by Addison Kline
Book 3 in the Breaking Black Series
Live on Amazon!
The shadows of our past are long-reaching. It is a lingering darkness, a latent morning in a starless sky. You can only fight off the memories for so long. Sooner or later, it all comes rushing back to you. It is a nagging ache. A ravenous hunger. The demons of the past gnaw to the surface, devouring our facades and thrashing against our tremendous need to bury our memories. To lay our past to rest.
People often say, “Don’t live in the past.”
The individuals that utter these words have no terrors in which to run from, no promise in which they cannot keep. No secret that they cannot discard, no matter how hard they try. They are the fortunate. The lucky few who can fall asleep at night without the nagging tug of anxiety creeping into their chest. Our memories, conjured by a scent, a touch, a song, have the ability to imprison us. As witnesses to the dark side of humanity, it is our duty to ensure that history doesn’t repeat itself. My husband and brothers wish to forget. I never will.
Every breath is an act of defiance. We weren’t supposed to outlive our enemies, but as they drew their last breaths, we let out a triumphant cry. Now it is up to us to break the cycle. How can we keep the next generation from falling prey to the darkness of their family history? This is not a story for the meek-hearted. This is not a tale for children. Breaking Black. Breaking back into some sense of normalcy. How do we forge the future for our children that was intended for us? A wise man once said, “The road to hell is paved with good intentions.” The road to heaven is plagued with potholes and dead ends. No truer words have ever been spoken.
With the absence of the Seventy Devils in Oakeley, the town flourished. Businesses were growing, violent crime had plummeted and the club that had once housed many of Oakeley’s most dangerous criminals had been leveled to the ground. A memorial garden was erected in its place as a remembrance of all the victims of Black Horse and the Seventy Devils. There were benches with bronze placards commemorating Nathan and Corinne Ford, Colt’s mother, Torian, Will and many others. A brick path led through the garden with names on many of them. A small stone fountain commemorated the officers’ lives taken in the line of duty. This garden helped to heal the heart of Oakeley, but in the grand scheme of things, it was just a band aid over a gaping wound.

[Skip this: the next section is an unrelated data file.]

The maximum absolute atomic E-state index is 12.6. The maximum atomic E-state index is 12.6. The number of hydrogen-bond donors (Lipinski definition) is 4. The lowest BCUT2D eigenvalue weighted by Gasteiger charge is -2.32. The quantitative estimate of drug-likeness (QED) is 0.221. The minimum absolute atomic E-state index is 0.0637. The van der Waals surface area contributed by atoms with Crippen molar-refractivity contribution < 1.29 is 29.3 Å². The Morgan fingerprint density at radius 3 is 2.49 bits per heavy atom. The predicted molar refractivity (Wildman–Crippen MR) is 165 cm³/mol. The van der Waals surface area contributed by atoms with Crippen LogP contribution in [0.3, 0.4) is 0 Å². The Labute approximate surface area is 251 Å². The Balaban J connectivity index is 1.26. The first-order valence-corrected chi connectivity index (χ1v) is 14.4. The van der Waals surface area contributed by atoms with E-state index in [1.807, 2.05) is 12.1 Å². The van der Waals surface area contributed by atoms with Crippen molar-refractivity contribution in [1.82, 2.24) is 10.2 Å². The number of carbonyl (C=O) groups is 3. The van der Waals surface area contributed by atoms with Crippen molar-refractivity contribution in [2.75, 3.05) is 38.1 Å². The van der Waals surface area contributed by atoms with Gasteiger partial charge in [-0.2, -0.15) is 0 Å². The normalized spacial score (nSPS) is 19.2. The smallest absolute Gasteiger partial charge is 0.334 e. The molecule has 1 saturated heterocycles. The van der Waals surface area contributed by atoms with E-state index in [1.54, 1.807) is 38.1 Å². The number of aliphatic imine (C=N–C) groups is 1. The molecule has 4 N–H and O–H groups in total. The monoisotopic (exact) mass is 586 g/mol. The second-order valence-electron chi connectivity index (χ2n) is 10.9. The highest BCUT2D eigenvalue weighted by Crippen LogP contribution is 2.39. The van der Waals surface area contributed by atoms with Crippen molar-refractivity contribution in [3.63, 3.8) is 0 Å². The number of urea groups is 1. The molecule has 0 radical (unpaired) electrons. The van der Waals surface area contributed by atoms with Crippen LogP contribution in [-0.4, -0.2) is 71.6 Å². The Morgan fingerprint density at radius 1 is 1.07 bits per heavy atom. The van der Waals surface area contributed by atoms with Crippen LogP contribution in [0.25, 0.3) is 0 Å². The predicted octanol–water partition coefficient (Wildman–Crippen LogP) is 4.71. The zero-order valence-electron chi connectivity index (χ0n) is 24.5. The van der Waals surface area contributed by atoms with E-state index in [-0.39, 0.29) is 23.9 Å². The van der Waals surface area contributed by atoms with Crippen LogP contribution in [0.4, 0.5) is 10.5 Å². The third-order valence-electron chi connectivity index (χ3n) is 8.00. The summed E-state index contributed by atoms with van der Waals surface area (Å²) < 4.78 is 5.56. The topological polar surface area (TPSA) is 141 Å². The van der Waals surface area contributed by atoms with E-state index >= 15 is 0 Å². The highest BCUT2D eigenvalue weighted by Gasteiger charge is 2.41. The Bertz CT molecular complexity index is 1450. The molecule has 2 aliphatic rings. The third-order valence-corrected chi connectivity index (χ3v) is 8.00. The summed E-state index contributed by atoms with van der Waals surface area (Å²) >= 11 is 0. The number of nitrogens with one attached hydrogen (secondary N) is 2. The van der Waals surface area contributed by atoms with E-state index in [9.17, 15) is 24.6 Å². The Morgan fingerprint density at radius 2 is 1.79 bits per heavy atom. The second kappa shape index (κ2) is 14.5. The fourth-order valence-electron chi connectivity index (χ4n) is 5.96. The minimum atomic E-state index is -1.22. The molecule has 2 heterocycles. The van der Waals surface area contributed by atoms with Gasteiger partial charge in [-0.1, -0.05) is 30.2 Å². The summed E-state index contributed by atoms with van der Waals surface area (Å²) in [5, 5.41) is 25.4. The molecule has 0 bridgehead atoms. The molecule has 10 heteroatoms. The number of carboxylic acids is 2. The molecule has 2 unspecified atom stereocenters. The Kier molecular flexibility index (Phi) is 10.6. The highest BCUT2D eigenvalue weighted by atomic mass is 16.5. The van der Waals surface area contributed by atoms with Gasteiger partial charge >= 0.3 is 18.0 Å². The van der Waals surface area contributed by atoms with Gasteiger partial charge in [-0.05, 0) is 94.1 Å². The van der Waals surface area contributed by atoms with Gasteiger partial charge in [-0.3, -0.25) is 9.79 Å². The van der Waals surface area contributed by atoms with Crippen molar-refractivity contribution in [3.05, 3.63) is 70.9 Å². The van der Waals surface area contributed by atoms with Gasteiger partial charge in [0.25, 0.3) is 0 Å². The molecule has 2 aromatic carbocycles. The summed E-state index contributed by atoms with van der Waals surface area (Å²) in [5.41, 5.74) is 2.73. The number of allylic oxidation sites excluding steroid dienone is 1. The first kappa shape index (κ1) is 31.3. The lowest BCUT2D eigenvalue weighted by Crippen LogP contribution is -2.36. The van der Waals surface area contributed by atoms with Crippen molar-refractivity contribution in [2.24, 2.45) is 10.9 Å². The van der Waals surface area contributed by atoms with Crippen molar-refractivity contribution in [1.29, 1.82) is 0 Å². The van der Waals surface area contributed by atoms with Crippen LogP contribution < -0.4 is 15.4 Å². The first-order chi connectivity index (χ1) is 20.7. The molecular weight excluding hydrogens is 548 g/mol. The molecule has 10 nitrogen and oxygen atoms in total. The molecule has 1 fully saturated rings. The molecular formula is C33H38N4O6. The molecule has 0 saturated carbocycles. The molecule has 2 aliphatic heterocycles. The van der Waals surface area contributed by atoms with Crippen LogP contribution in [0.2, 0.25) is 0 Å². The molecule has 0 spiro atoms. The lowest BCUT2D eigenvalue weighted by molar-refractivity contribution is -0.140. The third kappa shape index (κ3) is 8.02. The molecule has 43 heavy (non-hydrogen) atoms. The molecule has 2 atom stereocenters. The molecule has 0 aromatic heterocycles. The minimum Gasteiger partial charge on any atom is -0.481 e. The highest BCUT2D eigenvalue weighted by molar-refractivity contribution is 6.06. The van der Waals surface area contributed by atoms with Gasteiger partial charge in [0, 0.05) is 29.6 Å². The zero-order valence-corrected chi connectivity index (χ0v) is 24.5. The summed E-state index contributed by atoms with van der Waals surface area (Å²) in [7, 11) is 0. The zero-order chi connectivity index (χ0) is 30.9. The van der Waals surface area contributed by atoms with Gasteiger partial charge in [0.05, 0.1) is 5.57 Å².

Thirty seven members of the Seventy Devils still drew breath inside a West Texas prison. Their headquarters was gone, but the patch still lived on. Those that remain loyal to the memory of Black Horse and his Devils went underground, hiding among us. A sense of paranoia crept through Oakeley. It’s a terrible feeling not knowing who you can trust. There were whispers. Rumblings from the underground. The Seventy Devils had not laid down their hatchet. Instead, they were preparing for a war. The target was large. The Devils planned to take down anyone who stood in their path. They wouldn’t rest until Oakeley was reclaimed.
For a long while, life in Oakeley was better. It was ideal. We had quiet neighborhoods, hardly any crime, neighbors who weren’t afraid to say hello to each other. I could actually walk down Monument Avenue with Matthew in his stroller, and Colt and Randy wouldn’t try to stop me. Tim had given up trying to tell me what to do years ago. The peace wouldn’t last forever, though. It seems nothing ever does.
Seventeen months had passed and the imprisoned were about to be released. They weren’t alone in their hostility. A new generation was born from the wreckage of a war. Children that were raised with half-truths, nervous glances and guarded secrets. Parents petrified for the day when they would have to let the truth be known.
My son, Matthew, was born into a world shrouded in fear. A truth had to be told and we would tell it. Once he was ready, we would not withhold the truth and guard him from the reality of the world he was stepping into. A day of reckoning was upon us.
Every heartbreak, every failure, every misstep… it all led us to this moment. Every mistake – a lesson. Every life lost, not in vain, but for a greater good. Loyalties will be tested. Bloodlines will be cut. The legacy of Black Horse will be broken.
It will all come down to one man. The grandson of the victims. The direct descendant of the monster, himself. He is of light and dark, with a will to protect and a calling to do what’s right.
Matthew McClain holds the fate of Oakeley in the palm of his hand.